SAN PEDRO, Calif. — January 30, 2008 — During 2007, 11,471 5th-grade students from 125 schools participated in the Port of Los Angeles’ School Boat Tour Program – 24 percent increase in school participation and an 11 percent increase in student participation over 2006, a new record for the 11-year-old program, which was created in cooperation with the Los Angeles Unified School District. The tours are provided free of charge by the Port as well as a subsidy for bus transportation. 

In addition to the school program, the Port hosted boat tours for more than 16,700 visitors from business and community groups during 2007, including an estimated 9,800 visitors during the World Trade Week free boat tours last May. This year, the Port of Los Angeles World Trade Week free boat tours will be offered May 17 -18, 2008. 

In 2007, a total of 139 classes took boat tours over a 41-week period. Schools from the San Fernando Valley - including Woodland Hills, Reseda, Northridge and Sylmar - accounted for nearly 10% of the total number of tours. The Port’s Speakers Bureau conducted more than 40 elementary school classroom visits to prepare students for their boat tour experience, a 62 percent increase over 2006. Students participated in the program as a complement to their LAUSD local history curriculum. ”Our students were thoroughly interested in the entire tour! The tour really tied into our study of California and geography. Great links to economics as well. The tour combined many facts as well as a boating experience my students had not had before. This was a terrific experience!” stated J. Keppel, a teacher at Cold Water Canyon Elementary School.

With a narrated 55-minute boat tour departing from Ports O’ Call Village in San Pedro, the Port’s School Boat Tour Program provides a unique, up-close opportunity for youths to see the daily operations of the nation’s leading container port. For younger students, the Port arranged rides on its Waterfront Red Car Line to provide a transportation adventure of days gone by when the red cars ruled the Southern California transportation system.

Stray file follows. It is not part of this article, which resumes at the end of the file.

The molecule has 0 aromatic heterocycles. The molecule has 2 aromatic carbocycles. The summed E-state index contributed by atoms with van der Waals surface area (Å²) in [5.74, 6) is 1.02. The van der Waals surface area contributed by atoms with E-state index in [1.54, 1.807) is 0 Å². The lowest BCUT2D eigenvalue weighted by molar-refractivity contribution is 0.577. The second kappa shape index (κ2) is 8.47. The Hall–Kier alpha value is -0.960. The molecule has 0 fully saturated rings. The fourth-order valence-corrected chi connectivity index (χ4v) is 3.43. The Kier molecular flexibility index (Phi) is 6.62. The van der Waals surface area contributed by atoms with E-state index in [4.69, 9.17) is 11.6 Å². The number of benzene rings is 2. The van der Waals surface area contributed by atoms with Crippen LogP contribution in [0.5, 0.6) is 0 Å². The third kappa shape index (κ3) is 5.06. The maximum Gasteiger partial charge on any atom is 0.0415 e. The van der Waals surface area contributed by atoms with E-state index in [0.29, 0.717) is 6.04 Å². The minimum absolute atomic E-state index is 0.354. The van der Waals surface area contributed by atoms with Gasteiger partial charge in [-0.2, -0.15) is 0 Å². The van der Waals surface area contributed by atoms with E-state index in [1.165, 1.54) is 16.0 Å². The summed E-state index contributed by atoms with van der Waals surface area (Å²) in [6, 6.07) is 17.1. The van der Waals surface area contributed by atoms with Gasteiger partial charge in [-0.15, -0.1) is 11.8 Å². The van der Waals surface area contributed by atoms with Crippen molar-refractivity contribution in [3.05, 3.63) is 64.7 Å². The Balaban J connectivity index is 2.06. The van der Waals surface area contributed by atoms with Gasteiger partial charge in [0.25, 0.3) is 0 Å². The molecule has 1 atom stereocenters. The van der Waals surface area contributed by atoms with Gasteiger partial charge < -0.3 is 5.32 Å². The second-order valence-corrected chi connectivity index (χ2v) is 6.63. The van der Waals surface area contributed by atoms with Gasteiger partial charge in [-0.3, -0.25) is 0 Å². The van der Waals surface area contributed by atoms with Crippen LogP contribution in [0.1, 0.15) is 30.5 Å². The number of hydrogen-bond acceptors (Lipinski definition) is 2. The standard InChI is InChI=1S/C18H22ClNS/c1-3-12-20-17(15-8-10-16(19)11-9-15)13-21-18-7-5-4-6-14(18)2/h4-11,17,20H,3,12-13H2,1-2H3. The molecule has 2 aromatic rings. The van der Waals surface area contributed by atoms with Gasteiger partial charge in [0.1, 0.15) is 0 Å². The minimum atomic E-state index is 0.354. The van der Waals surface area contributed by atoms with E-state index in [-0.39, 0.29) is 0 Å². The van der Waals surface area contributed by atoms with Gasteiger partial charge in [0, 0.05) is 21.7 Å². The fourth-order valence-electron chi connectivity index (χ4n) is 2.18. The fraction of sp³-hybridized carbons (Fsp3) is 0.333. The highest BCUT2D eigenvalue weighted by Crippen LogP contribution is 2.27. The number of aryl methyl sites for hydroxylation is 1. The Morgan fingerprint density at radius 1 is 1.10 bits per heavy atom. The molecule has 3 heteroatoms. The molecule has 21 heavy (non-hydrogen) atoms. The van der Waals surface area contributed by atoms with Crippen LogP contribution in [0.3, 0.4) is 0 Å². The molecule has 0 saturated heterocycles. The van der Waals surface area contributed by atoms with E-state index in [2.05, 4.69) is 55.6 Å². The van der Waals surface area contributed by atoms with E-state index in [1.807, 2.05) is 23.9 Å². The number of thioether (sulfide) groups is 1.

Trixy A., a fifth grade student at Toluca Lake Elementary School, wrote in a thank you card, “I learned that ports are very important because without them we would not be able to get any clothes or food imported from another country. I know the water in the port is kept very clean because the boats don’t put oil in the ocean…I like that someone came to our class to teach us about the port.”

The School Boat Tour Program has grown in popularity as teachers have discovered that the tours add real value to their classroom curriculum. 

Teachers have also found that the tours bring to life the concept and scale of global trade as students see shipping containers being loaded and unloaded from massive cargo ships by giant cranes. Students also experience the diversity of operations within the Port, as well as a myriad of places of interest. 

Greater Los Angeles metropolitan area schools, learning institutions, groups or organizations that are interested in Port of Los Angeles boat tours can receive more details by calling the Community Relations team at (310) 732-3508. For more information on the Port, please visit the website at www.portoflosangles.org.

The Port of Los Angeles, also known as “America’s Port,” has a strong commitment to developing innovative strategic and sustainable operations that benefit the economy and the quality of life for the region and the nation it serves. A recipient of numerous environmental awards, including the U.S. Environmental Protection Agency's 2007 Clean Air Excellence Award, the Port of Los Angeles is committed to innovating cleaner, greener ways of doing business. As the leading seaport in North America in terms of shipping container volume and cargo value, the Port generates 919,000 regional jobs and $39.1 billion in annual wages and tax revenues. A proprietary department of the City of Los Angeles, the Port is self-supporting and does not receive taxpayer dollars. The Port of Los Angeles - A cleaner port. A brighter future.